May 18, 2012

ChannelAdvisor's Developer Choice Days: Two Winners!

One of my favorite traditions at ChannelAdvisor is something we call “Developer Choice Days.” Every quarter we set aside a few days for the engineers to work on anything they want. Lots of tech companies do something similar; Google’s “20% time” is probably the most famous example, but our program is more like Yahoo’s “Hack Days.”

Like Yahoo, we also have a review where the engineers show off their work and compete for prizes. We have a panel of “celebrity judges” who hand out a Best Project prize. Then there’s a prize for the project that is most useful to our services and support teams. Finally, there’s the “people’s choice” award, voted on by the audience members (generally the other engineers).

We’ve been doing this for four years now, and while the format and frequency have changed slightly over the years, we always have lots of innovative projects, many of which “ship” as part of our production software. In fact, we’ve shipped nearly 50 of these projects, and while many of them are infrastructure changes or internal tools that aren’t visible to most users, quite a few are customer-facing features---big ones, in some cases.

Our latest Dev Choice review was Episode XXIX (which gives you an idea of how long we’ve been doing this). The celebrity judges were celebrities indeed: CEO Scot Wingo, President & COO David Spitz, and Directory of Global Services Greg Ives. We had 10 projects, most of which are going to production in a month or two. While all the projects were excellent, we all know There Can Be Only One. Well, in this case, four.

Developers Day
There was a two-way tie for Best Project: QA Engineer Sean Miller’s project (Left in Picture), a “test grid” that speeds up our automated testing; and Database Administrator Justin Jaeschke’s project (Right in Picture), a demonstration of SqlServer Reporting Services for internal reporting. Runner-up for Best Project was Software Engineer Marshall Scott’s prototype of an integration with Fulfillment by Amazon. The winner of the Most Useful Project for Support and Services was Web Developer Jeromie Walters’s project, an internal tool for examining checkout error logs. And the People’s Choice award also went to Sean Miller’s test grid: we love projects that save time!

Our next episode of Developer Choice Days is scheduled for early August. Stay tuned!

Blog post by Anthony Alford, The Feed Doctor. 

May 04, 2012

Three-and-a-Half New Functions from the Feed Doctor

TheFeedDoctorIt’s been a busy month for the Doctor. Besides attending Catalyst US (which was DYNAMITE), I also managed to write THREE new functions, plus an improvement to an old one. Here’s how it happened...

I was answering a business rule question on one of our forums when I realized we were missing two really handy functions: MAX and MIN. These functions accept two to eight numeric inputs and give you back the largest and smallest values, respectively. For example, MAX(2,1,8,4) would output 8, while MIN(2,1,8,4) would output 1.

One of our readers left a comment that inspired a change to the IFTOOLONG function. This function had three inputs: the “normal” text, a maximum length, and a “fallback” text. If the normal text is shorter than the maximum length, then the function outputs that. Otherwise, it outputs the fallback text. The problem is that sometimes the fallback text is also too long. So our reader suggested we allow the function to accept multiple fallback text values, and output the first one that’s not too long. This makes a lot of sense, so I made it so.

She also suggested we create a function that would truncate an input text so that it had no more than a given number of words. This is similar to the LEFTWORD function I wrote about a little while ago, only instead of the maximum total length, you specify the maximum number of words. I called this function NWORDS, and here’s an example:NWORDS(“The quick brown fox jumped over the lazy dog”,4,” ”)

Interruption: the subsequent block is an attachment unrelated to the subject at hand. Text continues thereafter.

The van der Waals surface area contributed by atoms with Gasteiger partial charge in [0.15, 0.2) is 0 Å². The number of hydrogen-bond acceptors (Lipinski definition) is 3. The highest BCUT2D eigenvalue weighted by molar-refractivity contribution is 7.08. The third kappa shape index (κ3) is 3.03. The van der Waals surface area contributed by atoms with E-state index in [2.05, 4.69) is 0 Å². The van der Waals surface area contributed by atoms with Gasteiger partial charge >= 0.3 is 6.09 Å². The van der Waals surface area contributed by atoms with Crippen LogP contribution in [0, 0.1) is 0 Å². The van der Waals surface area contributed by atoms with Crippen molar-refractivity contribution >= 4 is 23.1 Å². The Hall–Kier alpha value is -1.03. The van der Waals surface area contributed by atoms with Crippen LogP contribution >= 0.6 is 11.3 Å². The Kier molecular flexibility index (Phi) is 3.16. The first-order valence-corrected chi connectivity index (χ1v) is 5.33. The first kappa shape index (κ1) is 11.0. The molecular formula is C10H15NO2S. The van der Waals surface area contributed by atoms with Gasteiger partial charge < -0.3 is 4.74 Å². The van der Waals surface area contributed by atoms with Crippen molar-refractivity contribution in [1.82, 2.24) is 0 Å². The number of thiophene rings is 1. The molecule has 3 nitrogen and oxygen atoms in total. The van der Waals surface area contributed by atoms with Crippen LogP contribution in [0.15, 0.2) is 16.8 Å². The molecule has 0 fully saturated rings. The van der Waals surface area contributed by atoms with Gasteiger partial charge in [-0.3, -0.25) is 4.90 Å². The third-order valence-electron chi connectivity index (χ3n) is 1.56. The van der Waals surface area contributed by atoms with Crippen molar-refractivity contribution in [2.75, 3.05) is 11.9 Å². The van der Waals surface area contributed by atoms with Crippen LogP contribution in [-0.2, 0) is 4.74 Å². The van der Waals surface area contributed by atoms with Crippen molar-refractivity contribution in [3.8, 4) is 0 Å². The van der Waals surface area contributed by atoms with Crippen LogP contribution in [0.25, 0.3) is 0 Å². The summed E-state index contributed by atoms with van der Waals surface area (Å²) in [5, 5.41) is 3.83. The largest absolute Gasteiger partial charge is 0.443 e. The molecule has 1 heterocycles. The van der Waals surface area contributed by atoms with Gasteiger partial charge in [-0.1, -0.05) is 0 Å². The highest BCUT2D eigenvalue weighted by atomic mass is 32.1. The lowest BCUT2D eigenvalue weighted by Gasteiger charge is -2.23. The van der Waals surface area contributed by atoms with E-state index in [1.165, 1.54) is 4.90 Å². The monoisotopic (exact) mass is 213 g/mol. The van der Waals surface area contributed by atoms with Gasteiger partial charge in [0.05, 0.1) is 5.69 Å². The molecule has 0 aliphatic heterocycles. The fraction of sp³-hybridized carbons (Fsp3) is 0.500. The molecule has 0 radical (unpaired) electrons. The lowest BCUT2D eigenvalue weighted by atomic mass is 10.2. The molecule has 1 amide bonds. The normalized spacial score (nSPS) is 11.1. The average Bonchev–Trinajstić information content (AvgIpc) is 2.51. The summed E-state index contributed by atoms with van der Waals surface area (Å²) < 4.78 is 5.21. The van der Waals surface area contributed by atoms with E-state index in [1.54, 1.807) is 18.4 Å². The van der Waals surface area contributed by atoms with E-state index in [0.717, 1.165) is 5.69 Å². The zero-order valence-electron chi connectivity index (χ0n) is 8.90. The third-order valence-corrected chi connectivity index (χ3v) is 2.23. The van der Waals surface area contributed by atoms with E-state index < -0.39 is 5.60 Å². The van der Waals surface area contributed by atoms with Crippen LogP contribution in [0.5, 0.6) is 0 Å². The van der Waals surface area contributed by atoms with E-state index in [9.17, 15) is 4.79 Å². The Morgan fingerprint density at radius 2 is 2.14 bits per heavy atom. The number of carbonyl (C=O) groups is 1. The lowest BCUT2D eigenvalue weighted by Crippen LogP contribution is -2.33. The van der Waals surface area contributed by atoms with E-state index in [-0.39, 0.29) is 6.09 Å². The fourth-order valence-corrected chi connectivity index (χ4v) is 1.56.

Notice the “ “ after the 4. This is the delimiter between words; you could also use something else, such as a comma in a comma-separated list of words. In this example, the result would be “The quick brown fox”.

Look for these changes and more in our next software update!

Blog post by Anthony Alford, The Feed Doctor; Image courtesy of Zee Khan, Customer Support Manager

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Find out more about our Comparison Shopping Solution with our Guide to Comparison Shopping

Us-shopping-feed-guide



 

May 02, 2012

Upcoming Webinar: Flex Feeds

Spring-release

Join us Thursday, May 3 for the Flex Feeds webinar to learn how our new solution allows you to send completely customized product data feeds to satisfy the needs of virtually any commerce partner. 

Thursday, May 3, 2012
11:00 am ET, 4:00 pm GMT

Register now for the Flex Feeds webinar!


Apr 24, 2012

Upcoming Webinar: 2012 Spring Release Webinar Series

Spring-release

Be sure to check out the Upcoming Webinar: 2012 Spring Release Webinar Series blog post for more information about our new Facebook Campaigns, Flex Feeds and Rich Media solutions.

 

Apr 09, 2012

The Feed Doctor Unveils a New Business Rule Function: JOINNB

We’ve got quite a few business rule superstars here at ChannelAdvisor. I was talking to two of them, Alisyn Collins and Carol Scheible, about a rule they had written. They had used JOIN to splice together a bunch of fields with a delimiter between them. But some of the fields were blank sometimes, so they had extra delimiter characters they had to get rid of. To fix this, they were using a pretty scary regular expression. They suggested that we needed a new function:

“What we really need is a join that skips blanks, so you don't end up with duplicate delimiters in the first place.” 

This was definitely a facepalm moment on my part: of course we need a function for this! You might even argue that that’s the way JOIN ought to work by default. But since it’s kind of risky to change the behavior of things that aren’t, strictly speaking, broken, I decided to make this a new function. I let Carol and Alisyn pick the name: JOINNB. The “NB” is for “no blanks.”